'At its best, the NHS is simply without parallel'
My father died three weeks ago.
Just reading that sentence back makes me feel like I’ve been kicked in the stomach – he has left a huge void that will be difficult to fill.
His death wasn’t unexpected - his health had been declining for some time, but that takes away none of the shock of losing him. However, this is not a comment about grief and bereavement – it is about his experience of the NHS.
Having seen a Channel 4 programme last week knocking state monopolies including the health service, it seems timely to point out that this particular state monopoly extended Dad’s life by years and supported him with expertise and compassion as his needs became increasingly complex.
A growing list of health problems in the past decade meant that Dad had regular contact with a range of healthcare professionals in primary and secondary settings, and the overwhelming majority gave him excellent care. His will to live at least until my disabled mother’s future care was assured meant he soldiered on when his quality of life was on the floor - and the NHS supported him every step of the way.
He was on the lists of so many consultants and nurse specialists he could have qualified for a loyalty card: cardiac, renal, ophthalmic, orthopaedic and haematological consultants, diabetes and heart failure specialist nurses and twice weekly visits from the community matron. He was admitted to hospital as an emergency with suspected heart attacks and a suspected stroke, and on each occasion received excellent care, a panoply of diagnostic tests, and was kept alive by a bewildering array of drugs that his GP and pharmacist regularly reviewed.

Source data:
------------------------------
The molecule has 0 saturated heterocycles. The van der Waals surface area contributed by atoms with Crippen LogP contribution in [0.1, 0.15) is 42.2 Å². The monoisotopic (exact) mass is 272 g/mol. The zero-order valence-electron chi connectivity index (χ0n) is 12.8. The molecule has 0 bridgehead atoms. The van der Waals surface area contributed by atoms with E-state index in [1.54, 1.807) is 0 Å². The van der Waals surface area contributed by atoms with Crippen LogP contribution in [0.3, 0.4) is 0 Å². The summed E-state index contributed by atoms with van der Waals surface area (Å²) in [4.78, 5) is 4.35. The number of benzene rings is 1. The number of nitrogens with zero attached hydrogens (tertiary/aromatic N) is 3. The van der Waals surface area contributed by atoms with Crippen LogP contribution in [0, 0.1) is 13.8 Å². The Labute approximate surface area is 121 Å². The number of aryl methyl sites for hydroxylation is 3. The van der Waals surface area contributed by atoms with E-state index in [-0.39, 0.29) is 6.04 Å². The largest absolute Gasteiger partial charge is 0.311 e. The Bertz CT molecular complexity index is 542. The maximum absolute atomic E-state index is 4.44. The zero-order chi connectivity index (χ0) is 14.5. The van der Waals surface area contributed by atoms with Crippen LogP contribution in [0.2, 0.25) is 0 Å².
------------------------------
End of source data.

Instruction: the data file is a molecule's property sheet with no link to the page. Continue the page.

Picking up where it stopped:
All these professionals cared for Dad with compassion and humour, even when constant pain and increasing debility turned him from an amiable and quick witted character with a wicked sense of humour into an anxious and often short-tempered old man railing against his body’s decline.
Even on his final admission to the Royal Blackburn Hospital, when a combination of renal failure, heart failure and COPD made it unlikely that he could be stabilised, staff in the cardiac care unit did what they could to enable him to go back home to Mum. When it became obvious that they could do no more, their end of life care was outstanding. They ensured he was as comfortable as possible, maintained his dignity with gentle care and took the time to get to know the man beyond the multiple conditions.
Their care for the rest of the family was also outstanding. When I asked for a no-holds-barred report on Dad’s condition they gave it to me in the privacy of the sister’s office. They also judged perfectly the amount of comfort I needed as I absorbed the news: a couple of hugs, a box of tissues, a cup of tea and time alone to compose myself.
The only blip came when Dad was understandably transferred out of the high premium CCU bed as his condition deteriorated. My brother went to visit and found him in a noisy six-bed bay on a medical ward, where a computer system had no doubt identified an empty bed. However, when David pointed out firmly that this was no place for a life to end and that his last hours should be in an environment where he had privacy and dignity, the staff agreed. Within an hour he was in a side room where we could sit and say our goodbyes undisturbed as he slipped peacefully away.
Of course, the NHS isn’t perfect – no organisation of its size could hope to be. However, the amount of care Dad received – at goodness knows what financial cost - and the compassion with which it was delivered by often overstretched staff, will stay with me for many years.
So this is my thank you to the individuals who were directly involved with Dad and to the service as a whole. Never forget the difference you make, or let anyone tell you that the independent sector or systems overseas do things better than you. At its best the NHS is simply without parallel.
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